Survey Explores Why People Go Into Teaching in the First Place
Ninety-three percent of teachers say that the prospect of making a difference in students' lives played a critical role in attracting them to the profession, according to a new United Kingdom-based survey.
Amid growing concerns around teacher shortages, the 'Why Teach' survey was compiled by education "think and action-tank" LKMco and the education-publishing company Pearson Inc. to explore what brings teachers into the profession and how schools can keep them engaged and motivated. The findings are based largely on a questionnaire given to more than 1,000 teachers in England.
Researchers found that, in addition to making a difference in students' lives, the most common reason those surveyed cited for going into teaching is that they thought they would be good at it, with 93 percent also citing that as an important factor. A love for the subject, the chance to make a difference in society, and the desire to work with young people were also among top five reasons for going into teaching.
Survey respondents said they chose to stay in teaching for reasons similar to those that attracted them to the profession—with believing that they are good at it and that they are having an impact in students' lives being the primary reasons. Practical concerns like paid holidays and compensation were found to be more important in keeping teachers than bringing them in the first place, with 38 percent saying the need for a job became the most important factor after entering the profession.
More than half of the teachers surveyed said they have considered leaving the profession in the last six months, with 76 percent of those identifying the high workload as a main concern. Forty-three percent said being unhappy with the quality of their school's leadership or management and insufficient pay were significant factors. Teachers also considered leaving because of poor student behavior, not receiving enough support, and disliking the culture of schools. For some, other opportunities came up, and others said they just didn't plan on being a teacher for their whole career.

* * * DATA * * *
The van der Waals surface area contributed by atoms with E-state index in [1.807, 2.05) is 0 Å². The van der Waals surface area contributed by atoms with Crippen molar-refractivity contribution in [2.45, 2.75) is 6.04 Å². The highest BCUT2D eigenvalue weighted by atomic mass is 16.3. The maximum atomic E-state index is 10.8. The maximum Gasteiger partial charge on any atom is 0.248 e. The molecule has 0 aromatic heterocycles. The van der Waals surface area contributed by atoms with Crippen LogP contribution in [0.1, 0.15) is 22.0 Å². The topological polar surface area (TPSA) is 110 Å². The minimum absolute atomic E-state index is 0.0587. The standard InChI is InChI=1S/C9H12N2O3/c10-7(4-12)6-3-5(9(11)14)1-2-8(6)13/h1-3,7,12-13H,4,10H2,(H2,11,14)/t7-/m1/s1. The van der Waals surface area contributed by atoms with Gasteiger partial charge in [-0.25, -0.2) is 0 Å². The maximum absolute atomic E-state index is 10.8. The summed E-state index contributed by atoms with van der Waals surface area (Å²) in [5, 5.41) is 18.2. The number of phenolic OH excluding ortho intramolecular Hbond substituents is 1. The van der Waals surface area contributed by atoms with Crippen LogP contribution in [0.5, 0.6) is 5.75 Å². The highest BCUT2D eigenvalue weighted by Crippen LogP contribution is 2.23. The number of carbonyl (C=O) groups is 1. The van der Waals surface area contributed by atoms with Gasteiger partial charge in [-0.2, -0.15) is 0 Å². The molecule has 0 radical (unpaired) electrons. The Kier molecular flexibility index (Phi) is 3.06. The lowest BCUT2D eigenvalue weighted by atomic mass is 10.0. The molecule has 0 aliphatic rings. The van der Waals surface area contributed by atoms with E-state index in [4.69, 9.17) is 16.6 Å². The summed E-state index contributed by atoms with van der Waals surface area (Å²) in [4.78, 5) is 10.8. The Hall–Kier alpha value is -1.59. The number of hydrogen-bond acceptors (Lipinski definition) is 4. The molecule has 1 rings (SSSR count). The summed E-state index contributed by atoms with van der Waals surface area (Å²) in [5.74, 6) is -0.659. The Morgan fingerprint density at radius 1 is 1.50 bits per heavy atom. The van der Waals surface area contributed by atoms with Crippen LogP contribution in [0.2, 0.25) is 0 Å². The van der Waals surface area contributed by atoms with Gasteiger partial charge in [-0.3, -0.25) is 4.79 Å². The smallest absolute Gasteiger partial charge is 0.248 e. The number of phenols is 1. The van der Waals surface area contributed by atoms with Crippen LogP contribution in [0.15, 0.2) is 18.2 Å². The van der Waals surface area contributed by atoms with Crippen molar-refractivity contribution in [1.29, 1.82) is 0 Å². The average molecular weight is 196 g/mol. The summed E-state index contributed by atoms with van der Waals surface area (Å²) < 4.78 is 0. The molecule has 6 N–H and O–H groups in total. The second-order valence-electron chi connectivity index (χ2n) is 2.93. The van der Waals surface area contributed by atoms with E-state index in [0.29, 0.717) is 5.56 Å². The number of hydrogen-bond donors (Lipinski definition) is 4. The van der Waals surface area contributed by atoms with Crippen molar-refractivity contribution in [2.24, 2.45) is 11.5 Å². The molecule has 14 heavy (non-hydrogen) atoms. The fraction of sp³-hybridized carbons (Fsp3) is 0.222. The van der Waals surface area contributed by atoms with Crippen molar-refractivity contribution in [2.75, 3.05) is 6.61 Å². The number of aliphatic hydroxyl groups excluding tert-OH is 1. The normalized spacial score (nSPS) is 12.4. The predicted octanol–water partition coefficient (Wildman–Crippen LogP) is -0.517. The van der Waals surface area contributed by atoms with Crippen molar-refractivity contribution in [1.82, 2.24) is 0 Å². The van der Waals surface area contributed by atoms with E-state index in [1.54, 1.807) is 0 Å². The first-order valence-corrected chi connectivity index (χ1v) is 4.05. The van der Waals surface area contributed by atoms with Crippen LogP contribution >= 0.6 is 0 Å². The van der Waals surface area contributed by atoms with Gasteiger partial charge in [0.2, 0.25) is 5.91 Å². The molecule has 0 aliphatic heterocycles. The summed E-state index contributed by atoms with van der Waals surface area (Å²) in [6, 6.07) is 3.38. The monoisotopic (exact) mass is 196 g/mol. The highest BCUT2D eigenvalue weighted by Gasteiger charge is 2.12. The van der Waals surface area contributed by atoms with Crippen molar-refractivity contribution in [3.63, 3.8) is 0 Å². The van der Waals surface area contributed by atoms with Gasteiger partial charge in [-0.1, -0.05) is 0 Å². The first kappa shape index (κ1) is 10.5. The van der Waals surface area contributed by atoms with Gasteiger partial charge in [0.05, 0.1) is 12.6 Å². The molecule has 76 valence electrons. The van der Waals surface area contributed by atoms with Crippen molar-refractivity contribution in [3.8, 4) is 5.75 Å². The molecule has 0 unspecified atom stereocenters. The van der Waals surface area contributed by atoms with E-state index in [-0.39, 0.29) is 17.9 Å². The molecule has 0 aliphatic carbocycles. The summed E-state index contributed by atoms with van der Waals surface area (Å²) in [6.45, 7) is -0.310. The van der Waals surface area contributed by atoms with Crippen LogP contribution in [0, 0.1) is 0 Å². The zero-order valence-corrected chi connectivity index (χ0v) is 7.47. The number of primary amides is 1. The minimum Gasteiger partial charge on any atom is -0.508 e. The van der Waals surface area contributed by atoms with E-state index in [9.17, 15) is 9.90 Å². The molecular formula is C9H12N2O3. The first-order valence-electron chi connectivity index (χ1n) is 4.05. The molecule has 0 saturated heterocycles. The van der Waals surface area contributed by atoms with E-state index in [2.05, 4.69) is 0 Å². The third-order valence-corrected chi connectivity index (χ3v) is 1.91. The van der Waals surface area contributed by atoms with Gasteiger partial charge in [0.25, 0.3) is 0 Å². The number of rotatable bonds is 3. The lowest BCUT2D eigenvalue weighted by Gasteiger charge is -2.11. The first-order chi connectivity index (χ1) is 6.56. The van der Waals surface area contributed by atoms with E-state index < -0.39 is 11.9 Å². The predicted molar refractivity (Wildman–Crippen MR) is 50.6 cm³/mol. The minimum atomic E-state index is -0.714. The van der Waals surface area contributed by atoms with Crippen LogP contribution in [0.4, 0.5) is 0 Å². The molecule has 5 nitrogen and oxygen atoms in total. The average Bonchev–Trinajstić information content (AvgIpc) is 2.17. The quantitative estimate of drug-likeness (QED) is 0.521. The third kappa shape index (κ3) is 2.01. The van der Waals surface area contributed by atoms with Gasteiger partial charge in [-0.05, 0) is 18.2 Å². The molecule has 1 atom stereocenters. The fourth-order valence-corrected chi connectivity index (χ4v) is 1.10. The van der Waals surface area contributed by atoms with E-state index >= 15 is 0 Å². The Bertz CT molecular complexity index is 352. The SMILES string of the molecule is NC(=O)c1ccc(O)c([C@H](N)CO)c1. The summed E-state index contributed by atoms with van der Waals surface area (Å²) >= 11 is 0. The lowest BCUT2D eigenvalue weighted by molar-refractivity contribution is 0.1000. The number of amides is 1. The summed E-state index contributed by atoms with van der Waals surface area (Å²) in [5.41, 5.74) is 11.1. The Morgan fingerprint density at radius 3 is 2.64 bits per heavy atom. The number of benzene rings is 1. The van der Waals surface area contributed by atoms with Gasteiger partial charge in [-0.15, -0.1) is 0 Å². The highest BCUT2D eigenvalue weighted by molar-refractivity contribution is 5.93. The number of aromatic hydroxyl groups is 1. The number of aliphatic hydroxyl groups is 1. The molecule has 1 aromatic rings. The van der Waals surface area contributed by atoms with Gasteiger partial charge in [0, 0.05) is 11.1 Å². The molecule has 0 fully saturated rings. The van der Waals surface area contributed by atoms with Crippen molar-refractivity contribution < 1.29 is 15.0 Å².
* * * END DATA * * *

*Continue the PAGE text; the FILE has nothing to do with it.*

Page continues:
According to the survey, teachers generally stay in the area where they grew up, with 79 percent of respondents said being able to commute from where they live is key. The teacher-respondents also said they considered a school's culture and the quality of life in an area as other factors that influenced their location. The researchers noted that teachers are willing to commute for the right school and that these factors could even encourage them to move.
An analysis of the survey data also identifies four broad teacher types—practitioners, moderates, idealists, and rationalists. Researchers found that these teacher types, identified via a short quiz, are good predictors of other important aspects of teaching, such as the extent to which someone would recommend teaching to others and the ways they thought that the profession could be best improved. They suggest that the categories can help school leaders understand what motivates particular teachers and what can be done to support them in the profession.
"This research points to a simple conclusion: teachers want to make a difference for our children; when they feel they can't for whatever reason, we risk losing them from the profession," Rod Bristow, President of Pearson U.K., said in a press release.
LKMco Director Loic Menzies offered a similar perspective in the full report, stating that too often the system works to frustrate and inhibit rather than empower teachers.
"Ultimately, if policy makers and school leaders can reduce teachers' epic workload, build a school culture that teachers believe in and provide opportunities for development and progression, then teachers will be more than willing to give their all," he said.